As a queer woman from New York who’s been involved in the cannabis industry for more than three years, I’ve met dozens of LGBTQ people, ranging from millennials to baby-boomers and activists to executives. As a new industry, cannabis benefits from growing in a time where there’s more awareness of the value of diversity.
“The medical part of this industry has deep roots [in the AIDS crisis] that has been forgotten about over the decades,” says Josh Drayton, Communications and Outreach Director for the California Cannabis Industry Association (CCIA). Drayton, who started his cannabis career in Humboldt County more than a decade ago as an out gay man, helped launch CCIA’s Diversity and Inclusion program, which focuses on mentorship for underrepresented communities. He’s also worked on the launch of Sprout, an LGBT-inclusive space for the Bay Area cannabis industry.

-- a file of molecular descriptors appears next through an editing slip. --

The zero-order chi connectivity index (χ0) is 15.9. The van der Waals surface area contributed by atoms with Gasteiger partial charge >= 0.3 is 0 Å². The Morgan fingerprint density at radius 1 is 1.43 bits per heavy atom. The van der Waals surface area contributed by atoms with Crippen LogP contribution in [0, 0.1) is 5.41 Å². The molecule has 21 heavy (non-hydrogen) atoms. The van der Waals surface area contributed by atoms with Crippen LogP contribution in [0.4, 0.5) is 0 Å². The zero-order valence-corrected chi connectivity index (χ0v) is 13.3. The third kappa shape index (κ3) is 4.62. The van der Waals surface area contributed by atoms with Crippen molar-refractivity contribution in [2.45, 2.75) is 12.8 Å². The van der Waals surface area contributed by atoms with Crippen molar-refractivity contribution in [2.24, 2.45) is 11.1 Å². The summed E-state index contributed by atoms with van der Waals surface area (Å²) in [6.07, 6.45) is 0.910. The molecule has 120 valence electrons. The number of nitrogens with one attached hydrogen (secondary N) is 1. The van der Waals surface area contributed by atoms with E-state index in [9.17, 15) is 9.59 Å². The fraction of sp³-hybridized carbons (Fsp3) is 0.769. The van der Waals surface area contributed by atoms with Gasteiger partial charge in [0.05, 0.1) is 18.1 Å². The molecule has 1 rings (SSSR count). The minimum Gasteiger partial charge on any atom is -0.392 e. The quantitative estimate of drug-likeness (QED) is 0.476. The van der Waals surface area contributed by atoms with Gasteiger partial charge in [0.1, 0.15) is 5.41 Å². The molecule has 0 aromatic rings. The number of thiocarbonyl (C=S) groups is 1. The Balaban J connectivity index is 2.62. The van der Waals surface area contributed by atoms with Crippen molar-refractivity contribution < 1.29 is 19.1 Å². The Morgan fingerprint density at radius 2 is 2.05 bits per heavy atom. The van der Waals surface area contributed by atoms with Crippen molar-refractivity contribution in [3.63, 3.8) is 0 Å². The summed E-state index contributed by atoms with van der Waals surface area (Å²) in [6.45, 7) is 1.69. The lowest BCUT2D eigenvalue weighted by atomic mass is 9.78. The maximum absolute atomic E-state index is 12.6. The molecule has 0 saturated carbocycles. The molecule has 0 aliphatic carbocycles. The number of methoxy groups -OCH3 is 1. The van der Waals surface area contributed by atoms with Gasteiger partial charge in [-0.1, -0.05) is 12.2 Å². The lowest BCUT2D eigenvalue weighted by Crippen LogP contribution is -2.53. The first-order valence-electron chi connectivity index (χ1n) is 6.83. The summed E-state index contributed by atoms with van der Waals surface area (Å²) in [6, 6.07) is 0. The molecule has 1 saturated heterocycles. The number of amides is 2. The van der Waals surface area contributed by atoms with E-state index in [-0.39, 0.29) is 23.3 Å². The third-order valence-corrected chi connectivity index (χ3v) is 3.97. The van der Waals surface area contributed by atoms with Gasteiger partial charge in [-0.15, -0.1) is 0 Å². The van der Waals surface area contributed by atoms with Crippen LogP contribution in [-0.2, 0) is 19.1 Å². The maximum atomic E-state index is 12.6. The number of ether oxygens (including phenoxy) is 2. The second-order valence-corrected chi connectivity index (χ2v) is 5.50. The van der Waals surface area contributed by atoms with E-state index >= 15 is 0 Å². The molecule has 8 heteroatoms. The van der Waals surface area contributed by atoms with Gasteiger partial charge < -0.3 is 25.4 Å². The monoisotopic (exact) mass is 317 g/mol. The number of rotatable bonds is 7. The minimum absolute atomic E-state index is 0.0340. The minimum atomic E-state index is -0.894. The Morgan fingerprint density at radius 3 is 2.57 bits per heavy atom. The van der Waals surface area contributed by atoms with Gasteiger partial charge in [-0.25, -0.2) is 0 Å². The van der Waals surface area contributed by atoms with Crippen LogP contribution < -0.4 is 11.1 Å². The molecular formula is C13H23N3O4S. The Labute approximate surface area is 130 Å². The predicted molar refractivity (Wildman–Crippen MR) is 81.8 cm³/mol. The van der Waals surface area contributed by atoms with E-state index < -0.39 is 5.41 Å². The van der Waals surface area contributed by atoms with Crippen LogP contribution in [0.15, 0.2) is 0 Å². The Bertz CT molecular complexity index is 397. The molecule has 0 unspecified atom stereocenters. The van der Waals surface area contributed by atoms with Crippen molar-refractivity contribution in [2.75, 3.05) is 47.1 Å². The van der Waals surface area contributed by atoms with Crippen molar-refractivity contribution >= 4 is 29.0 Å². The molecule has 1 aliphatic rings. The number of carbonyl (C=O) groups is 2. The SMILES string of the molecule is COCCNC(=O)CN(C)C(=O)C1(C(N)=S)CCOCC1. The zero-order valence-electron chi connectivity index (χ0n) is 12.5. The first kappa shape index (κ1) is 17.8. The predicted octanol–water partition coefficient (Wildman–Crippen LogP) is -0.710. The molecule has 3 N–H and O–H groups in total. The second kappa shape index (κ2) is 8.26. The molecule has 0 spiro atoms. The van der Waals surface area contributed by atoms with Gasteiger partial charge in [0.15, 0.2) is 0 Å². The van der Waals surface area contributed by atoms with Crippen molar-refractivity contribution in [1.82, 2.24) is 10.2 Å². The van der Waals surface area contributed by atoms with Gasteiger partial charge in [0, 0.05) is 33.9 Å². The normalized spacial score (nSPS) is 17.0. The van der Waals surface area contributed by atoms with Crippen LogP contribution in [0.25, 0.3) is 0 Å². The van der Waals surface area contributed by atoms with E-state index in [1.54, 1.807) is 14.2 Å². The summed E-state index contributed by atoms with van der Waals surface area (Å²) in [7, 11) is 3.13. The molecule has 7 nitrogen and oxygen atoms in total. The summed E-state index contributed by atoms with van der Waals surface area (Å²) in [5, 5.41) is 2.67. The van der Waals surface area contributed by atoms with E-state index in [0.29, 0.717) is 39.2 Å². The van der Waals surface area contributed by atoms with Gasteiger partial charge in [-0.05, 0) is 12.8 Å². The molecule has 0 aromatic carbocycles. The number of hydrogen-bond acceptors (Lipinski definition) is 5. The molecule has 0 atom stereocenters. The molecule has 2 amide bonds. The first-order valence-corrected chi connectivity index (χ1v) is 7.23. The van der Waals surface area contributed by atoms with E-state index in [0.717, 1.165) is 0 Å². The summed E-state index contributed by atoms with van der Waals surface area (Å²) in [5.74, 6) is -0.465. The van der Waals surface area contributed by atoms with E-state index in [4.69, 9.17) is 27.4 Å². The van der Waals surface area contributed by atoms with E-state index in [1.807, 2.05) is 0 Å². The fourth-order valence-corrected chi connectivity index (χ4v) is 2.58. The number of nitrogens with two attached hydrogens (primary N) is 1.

“I started to get concerned about the lack of LGBT representation when I went to some of the Cannabis Cups,” Drayton explains, “because of the extreme white male presence and advertising geared toward heterosexual men.”
While many legal-cannabis companies have begun to focus on advertising that appeals across genders, the key to change is diverse leadership and a willingness to call